Get the nutrition scoop on fonio, a tasty ancient West African grain, and try it in my easy & delicious gluten-free power bowl recipe!

Power bowl recipe filled with fonio pilaf, crispy chickpeas, red cabbage, yogurt, dill, and parsley.

What is Fonio?

Although technically the seed of two types of millet grass cultivated in West Africa, fonio is often referred to as an ancient grain, a whole grain, and a gluten-free grain. There are two types-white and black. (1)

The technical name for white fonio, the most common type, is Digitaria exilis. It’s also referred to as “hungry rice’ in Europe. Black fonio, Digitaria iburua, is also grown in West Africa, including Nigeria, Togo, and Benin.

Dried fonio grain is very tiny, somewhat like sand. And, many people say it looks like couscous.

Growth and Sustainability

While not the oldest cultivated grain, fonio has been cultivated for over 5,000 years in West Africa, including the Sahel region, a semi-arid region of Africa that includes Burkina Faso, Chad, Mali, Senegal, Sudan, and five other countries.

Fonio is a quick-growing crop that grows well in poor soils and dry conditions. It also doesn’t need a lot of inputs, like fertilizer or water. As a result, it’s a great option for food security and smallholder farmers who want to help preserve agricultural biodiversity and cultural identity in these West African countries. (2)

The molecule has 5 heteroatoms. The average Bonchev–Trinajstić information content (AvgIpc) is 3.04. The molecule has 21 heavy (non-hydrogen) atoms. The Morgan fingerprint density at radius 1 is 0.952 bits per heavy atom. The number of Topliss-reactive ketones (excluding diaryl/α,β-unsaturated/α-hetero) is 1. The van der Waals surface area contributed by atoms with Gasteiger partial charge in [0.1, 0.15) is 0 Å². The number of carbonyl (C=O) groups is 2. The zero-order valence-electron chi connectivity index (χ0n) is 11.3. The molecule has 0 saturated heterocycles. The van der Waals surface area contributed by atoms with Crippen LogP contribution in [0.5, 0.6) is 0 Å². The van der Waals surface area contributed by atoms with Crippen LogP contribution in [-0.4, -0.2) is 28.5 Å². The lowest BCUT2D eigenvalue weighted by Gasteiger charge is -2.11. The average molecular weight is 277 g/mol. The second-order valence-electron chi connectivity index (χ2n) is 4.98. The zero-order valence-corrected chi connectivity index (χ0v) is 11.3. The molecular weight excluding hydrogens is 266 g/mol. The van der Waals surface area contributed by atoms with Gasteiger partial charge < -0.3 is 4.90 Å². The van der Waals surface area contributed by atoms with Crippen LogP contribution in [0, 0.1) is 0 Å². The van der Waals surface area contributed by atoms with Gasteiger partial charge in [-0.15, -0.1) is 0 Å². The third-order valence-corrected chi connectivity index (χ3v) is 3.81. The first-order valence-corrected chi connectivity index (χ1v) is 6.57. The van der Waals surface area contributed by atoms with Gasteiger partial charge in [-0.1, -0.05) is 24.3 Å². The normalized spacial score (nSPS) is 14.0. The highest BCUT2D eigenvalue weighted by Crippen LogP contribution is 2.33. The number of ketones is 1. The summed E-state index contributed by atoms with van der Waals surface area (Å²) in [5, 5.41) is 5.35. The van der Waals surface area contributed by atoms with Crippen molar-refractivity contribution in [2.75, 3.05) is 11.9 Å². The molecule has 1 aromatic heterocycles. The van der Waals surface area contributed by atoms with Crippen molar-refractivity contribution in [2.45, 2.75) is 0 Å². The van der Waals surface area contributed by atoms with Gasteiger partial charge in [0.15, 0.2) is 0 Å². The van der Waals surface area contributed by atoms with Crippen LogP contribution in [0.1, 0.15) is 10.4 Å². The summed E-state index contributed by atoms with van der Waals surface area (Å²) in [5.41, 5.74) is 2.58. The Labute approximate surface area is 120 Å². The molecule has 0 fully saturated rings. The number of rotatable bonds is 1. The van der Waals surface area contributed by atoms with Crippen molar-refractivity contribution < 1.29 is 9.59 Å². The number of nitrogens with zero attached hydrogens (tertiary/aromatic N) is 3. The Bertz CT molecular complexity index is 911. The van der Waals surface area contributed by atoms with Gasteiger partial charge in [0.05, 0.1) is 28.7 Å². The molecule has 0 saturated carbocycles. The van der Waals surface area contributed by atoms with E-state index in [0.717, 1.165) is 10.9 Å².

What Does Fonio Taste Like?

I’m going to start by saying I REALLY like the taste of fonio. Some people describe it as having an earthy taste or nutty flavor, which I agree with. However, I also think it tastes a little bit like cream of wheat. I haven’t baked with it yet, but I’m curious to see if it imparts the flavor of wheat in gluten-free baked goods. Also, unlike quinoa (which I like), fonio has no bitterness, and you don’t need to rinse it before cooking.

Brown wooden bowl with fonio and a wooden spoon.

Nutrition & Health Benefits

  • Naturally gluten-free. This makes it an excellent choice for anyone with celiac disease or gluten intolerance.
  • Intermediate glycemic index (GI). While fonio doesn’t have a low glycemic index (GI), it falls in the middle range and has a lower GI than brown rice. Pair it with high fiber legumes and veggies, as I do in my Power Bowl recipe, and you’ll have a satisfying meal that supports healthy insulin sensitivity and keeps you energized!
  • Nutritional information. 1/4 cup of dry grain (makes 1/2 cup cooked) provides 170 calories, 2 grams of protein, 39 grams of carbohydrates, 1 gram of fiber, and 0.5 grams of fat. Additionally, it’s a good source of B vitamins and provides 4% of the daily value for iron. (3)